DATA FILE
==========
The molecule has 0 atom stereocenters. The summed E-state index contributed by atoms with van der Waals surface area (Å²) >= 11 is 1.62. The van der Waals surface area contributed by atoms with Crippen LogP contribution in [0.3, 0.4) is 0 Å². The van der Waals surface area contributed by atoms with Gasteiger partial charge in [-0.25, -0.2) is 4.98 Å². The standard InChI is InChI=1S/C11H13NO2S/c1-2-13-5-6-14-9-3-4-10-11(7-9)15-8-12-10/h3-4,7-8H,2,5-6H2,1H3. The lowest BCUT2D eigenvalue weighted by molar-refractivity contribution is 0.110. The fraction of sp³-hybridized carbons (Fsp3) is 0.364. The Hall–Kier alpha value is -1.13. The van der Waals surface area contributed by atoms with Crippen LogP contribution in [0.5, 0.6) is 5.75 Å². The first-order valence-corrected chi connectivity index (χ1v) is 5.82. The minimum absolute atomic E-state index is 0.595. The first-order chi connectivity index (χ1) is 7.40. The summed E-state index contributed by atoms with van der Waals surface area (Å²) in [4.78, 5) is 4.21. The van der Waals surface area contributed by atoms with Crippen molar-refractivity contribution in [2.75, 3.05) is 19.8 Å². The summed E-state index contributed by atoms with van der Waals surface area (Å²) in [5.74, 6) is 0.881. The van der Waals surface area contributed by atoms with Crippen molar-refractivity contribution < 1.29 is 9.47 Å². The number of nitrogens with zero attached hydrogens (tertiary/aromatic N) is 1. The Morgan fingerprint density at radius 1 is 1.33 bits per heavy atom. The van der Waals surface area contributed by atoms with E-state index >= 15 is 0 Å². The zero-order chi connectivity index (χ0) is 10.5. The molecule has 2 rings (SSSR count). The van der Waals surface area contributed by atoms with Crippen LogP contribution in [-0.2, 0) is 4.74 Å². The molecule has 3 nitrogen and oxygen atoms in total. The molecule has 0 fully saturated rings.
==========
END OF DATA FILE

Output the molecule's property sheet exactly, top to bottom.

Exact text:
The molecule has 0 atom stereocenters. The summed E-state index contributed by atoms with van der Waals surface area (Å²) >= 11 is 1.62. The van der Waals surface area contributed by atoms with Crippen LogP contribution in [0.3, 0.4) is 0 Å². The van der Waals surface area contributed by atoms with Gasteiger partial charge in [-0.25, -0.2) is 4.98 Å². The standard InChI is InChI=1S/C11H13NO2S/c1-2-13-5-6-14-9-3-4-10-11(7-9)15-8-12-10/h3-4,7-8H,2,5-6H2,1H3. The lowest BCUT2D eigenvalue weighted by molar-refractivity contribution is 0.110. The fraction of sp³-hybridized carbons (Fsp3) is 0.364. The Hall–Kier alpha value is -1.13. The van der Waals surface area contributed by atoms with Crippen LogP contribution in [0.5, 0.6) is 5.75 Å². The first-order valence-corrected chi connectivity index (χ1v) is 5.82. The minimum absolute atomic E-state index is 0.595. The first-order chi connectivity index (χ1) is 7.40. The summed E-state index contributed by atoms with van der Waals surface area (Å²) in [4.78, 5) is 4.21. The van der Waals surface area contributed by atoms with Crippen molar-refractivity contribution in [2.75, 3.05) is 19.8 Å². The summed E-state index contributed by atoms with van der Waals surface area (Å²) in [5.74, 6) is 0.881. The van der Waals surface area contributed by atoms with Crippen molar-refractivity contribution < 1.29 is 9.47 Å². The number of nitrogens with zero attached hydrogens (tertiary/aromatic N) is 1. The Morgan fingerprint density at radius 1 is 1.33 bits per heavy atom. The van der Waals surface area contributed by atoms with E-state index >= 15 is 0 Å². The zero-order chi connectivity index (χ0) is 10.5. The molecule has 2 rings (SSSR count). The van der Waals surface area contributed by atoms with Crippen LogP contribution in [-0.2, 0) is 4.74 Å². The molecule has 3 nitrogen and oxygen atoms in total. The molecule has 0 fully saturated rings.